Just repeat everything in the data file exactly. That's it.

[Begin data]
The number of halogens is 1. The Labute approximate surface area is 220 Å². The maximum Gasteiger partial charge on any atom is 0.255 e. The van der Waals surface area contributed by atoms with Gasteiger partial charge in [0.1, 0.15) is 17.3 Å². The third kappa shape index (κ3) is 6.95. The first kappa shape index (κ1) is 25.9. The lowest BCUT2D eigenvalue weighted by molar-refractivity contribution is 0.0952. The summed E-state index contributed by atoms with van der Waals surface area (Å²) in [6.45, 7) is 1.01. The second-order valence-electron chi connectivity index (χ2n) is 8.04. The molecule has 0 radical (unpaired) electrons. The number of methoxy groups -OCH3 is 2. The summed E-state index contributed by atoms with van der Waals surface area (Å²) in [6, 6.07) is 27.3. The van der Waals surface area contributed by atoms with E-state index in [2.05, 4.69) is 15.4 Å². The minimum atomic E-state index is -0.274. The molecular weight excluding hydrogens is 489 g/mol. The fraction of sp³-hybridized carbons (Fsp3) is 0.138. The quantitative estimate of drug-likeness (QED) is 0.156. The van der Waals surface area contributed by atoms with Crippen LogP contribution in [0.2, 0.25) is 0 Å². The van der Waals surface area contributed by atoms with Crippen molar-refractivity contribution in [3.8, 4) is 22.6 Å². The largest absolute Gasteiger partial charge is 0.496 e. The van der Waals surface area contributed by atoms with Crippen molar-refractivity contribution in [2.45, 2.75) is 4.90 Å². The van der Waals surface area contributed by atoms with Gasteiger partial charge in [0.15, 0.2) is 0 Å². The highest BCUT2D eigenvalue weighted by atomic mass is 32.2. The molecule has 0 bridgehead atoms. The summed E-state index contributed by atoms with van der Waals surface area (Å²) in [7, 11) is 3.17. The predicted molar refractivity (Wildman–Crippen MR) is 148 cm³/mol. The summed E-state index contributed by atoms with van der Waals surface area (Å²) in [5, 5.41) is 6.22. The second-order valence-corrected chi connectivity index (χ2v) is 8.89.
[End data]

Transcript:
The number of halogens is 1. The Labute approximate surface area is 220 Å². The maximum Gasteiger partial charge on any atom is 0.255 e. The van der Waals surface area contributed by atoms with Gasteiger partial charge in [0.1, 0.15) is 17.3 Å². The third kappa shape index (κ3) is 6.95. The first kappa shape index (κ1) is 25.9. The lowest BCUT2D eigenvalue weighted by molar-refractivity contribution is 0.0952. The summed E-state index contributed by atoms with van der Waals surface area (Å²) in [6.45, 7) is 1.01. The second-order valence-electron chi connectivity index (χ2n) is 8.04. The molecule has 0 radical (unpaired) electrons. The number of methoxy groups -OCH3 is 2. The summed E-state index contributed by atoms with van der Waals surface area (Å²) in [6, 6.07) is 27.3. The van der Waals surface area contributed by atoms with E-state index in [2.05, 4.69) is 15.4 Å². The minimum atomic E-state index is -0.274. The molecular weight excluding hydrogens is 489 g/mol. The fraction of sp³-hybridized carbons (Fsp3) is 0.138. The quantitative estimate of drug-likeness (QED) is 0.156. The van der Waals surface area contributed by atoms with Crippen LogP contribution in [0.2, 0.25) is 0 Å². The van der Waals surface area contributed by atoms with Crippen molar-refractivity contribution in [3.8, 4) is 22.6 Å². The largest absolute Gasteiger partial charge is 0.496 e. The van der Waals surface area contributed by atoms with Crippen molar-refractivity contribution in [2.45, 2.75) is 4.90 Å². The van der Waals surface area contributed by atoms with Gasteiger partial charge in [0.15, 0.2) is 0 Å². The highest BCUT2D eigenvalue weighted by atomic mass is 32.2. The molecule has 0 bridgehead atoms. The summed E-state index contributed by atoms with van der Waals surface area (Å²) in [7, 11) is 3.17. The predicted molar refractivity (Wildman–Crippen MR) is 148 cm³/mol. The summed E-state index contributed by atoms with van der Waals surface area (Å²) in [5, 5.41) is 6.22. The second-order valence-corrected chi connectivity index (χ2v) is 8.89.